Exploits and Adventures of Brigadier Gerard

Front Cover
New York Review of Books, 2001 - Fiction - 417 pages
23 Reviews
Having killed off Sherlock Holmes, Sir Arthur Conan Doyle began a new series of tales on a very different theme. Brigadier Gerard is an officer in Napoleon's army?recklessly brave, engagingly openhearted, and unshakable, if not a little absurd, in his devotion to the enigmatic Emperor. The Brigadier's wonderful comic adventures, long established in the affections of Conan Doyle's admirers as second only to those of the incomparable Holmes, are sure to find new devotees among the ardent fans of such writers as Patrick O'Brian and George MacDonald Fraser.
  

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Review: The Exploits and Adventures of Brigadier Gerard

User Review  - Sara - Goodreads

George MacDonald Fraser wrote the excellent introduction to this edition of the collected Brigadier Gerard stories, in which he observed what a different sort of character is Gerard from Conan Doyle's ... Read full review

Review: The Exploits and Adventures of Brigadier Gerard

User Review  - John Walker - Goodreads

Very enjoyable book by the author of Sherlock Holmes. Brigadier Gerard is nothing like Holmes, bit of a braggart, vain, and not too bright; but he's always in the midst of danger and fool-hearty ... Read full review

Contents

The Medal of Brigadier Gerard
5
How the Brigadier Held the King
33
How the King Held the Brigadier
61
How the Brigadier Slew the Brothers of Ajaccio
87
How the Brigadier Came to the Castle of Gloom
113
How the Brigadier Took the Field
139
How the Brigadier Was Tempted by the Devil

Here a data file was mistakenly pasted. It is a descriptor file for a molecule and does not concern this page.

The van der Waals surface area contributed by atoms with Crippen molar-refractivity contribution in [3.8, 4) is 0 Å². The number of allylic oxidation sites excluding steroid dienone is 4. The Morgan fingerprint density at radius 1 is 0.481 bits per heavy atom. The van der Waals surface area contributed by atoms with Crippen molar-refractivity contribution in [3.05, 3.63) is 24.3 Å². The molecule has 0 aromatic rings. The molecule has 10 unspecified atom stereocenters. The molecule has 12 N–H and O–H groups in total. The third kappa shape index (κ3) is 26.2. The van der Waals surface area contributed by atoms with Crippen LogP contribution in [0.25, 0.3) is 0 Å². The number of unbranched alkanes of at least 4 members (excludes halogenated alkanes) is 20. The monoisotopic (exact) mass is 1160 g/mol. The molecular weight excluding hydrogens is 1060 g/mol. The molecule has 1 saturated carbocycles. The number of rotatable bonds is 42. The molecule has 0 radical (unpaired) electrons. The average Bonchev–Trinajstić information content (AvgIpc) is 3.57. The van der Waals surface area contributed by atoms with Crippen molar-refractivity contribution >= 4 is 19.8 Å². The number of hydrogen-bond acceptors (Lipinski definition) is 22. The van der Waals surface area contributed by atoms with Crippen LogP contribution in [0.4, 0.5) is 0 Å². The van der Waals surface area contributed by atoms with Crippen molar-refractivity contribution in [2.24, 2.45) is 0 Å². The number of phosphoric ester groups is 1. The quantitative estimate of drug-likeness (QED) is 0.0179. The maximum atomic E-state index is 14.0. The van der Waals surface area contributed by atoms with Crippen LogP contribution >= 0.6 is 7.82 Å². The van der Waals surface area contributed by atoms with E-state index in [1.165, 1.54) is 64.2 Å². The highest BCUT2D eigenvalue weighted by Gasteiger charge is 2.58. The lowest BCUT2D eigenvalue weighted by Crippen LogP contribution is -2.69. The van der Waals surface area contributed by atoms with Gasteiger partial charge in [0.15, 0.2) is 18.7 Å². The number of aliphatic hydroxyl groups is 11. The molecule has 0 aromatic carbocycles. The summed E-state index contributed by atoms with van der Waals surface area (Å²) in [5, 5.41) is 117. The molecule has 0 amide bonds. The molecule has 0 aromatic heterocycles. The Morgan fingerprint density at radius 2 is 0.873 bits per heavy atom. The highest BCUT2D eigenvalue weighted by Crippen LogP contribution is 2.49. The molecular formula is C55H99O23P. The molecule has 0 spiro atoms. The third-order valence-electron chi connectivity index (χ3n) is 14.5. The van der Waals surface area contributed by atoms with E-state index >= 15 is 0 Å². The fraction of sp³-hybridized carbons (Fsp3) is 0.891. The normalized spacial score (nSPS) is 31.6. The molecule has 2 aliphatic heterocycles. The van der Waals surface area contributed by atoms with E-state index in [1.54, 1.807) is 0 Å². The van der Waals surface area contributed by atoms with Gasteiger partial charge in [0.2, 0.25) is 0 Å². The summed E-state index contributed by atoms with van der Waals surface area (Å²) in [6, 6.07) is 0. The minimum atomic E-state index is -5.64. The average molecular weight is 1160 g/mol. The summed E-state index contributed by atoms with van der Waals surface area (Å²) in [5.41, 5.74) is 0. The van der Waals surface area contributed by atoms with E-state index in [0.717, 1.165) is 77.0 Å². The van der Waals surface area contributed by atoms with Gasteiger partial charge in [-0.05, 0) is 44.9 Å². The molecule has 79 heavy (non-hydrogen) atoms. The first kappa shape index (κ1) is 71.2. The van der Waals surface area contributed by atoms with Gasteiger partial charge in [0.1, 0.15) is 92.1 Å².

167
How the Brigadier Played for a Kingdom
193
How the Brigadier Saved the Army
259
How the Brigadier Rode to Minsk
283
Brigadier Gerard at Waterloo
305
The Adventure of the Nine Prussian Horsemen
325
The Brigadier in England
347
How the Brigadier Joined the Hussars of Conflans
367
How Etienne Gerard Said Goodbye to His Master
391
The Marriage of the Brigadier
407

The Crime of the Brigadier
219
How Brigadier Gerard Lost His Ear
235

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About the author (2001)

Sir Arthur Conan Doyle (1859-1930) graduated from Edinburgh University with a medical degree in 1881 and traveled as a ship's doctor before settling down into a private practice. He wrote Sherlock Holmes stories for four years before killing off the suave detective, only to resurrect him in The Hound of the Baskervilles in 1902. His historical fiction took the form of a novel, The White Company (1891), and the epic tales of the adventurous Brigadier Gerard.

George MacDonald Fraser, OBE (1925 -2008) was an English-born author of Scottish descent, best known for his Flashman novels and McAuslan stories. He was also an accomplished screenwriter.

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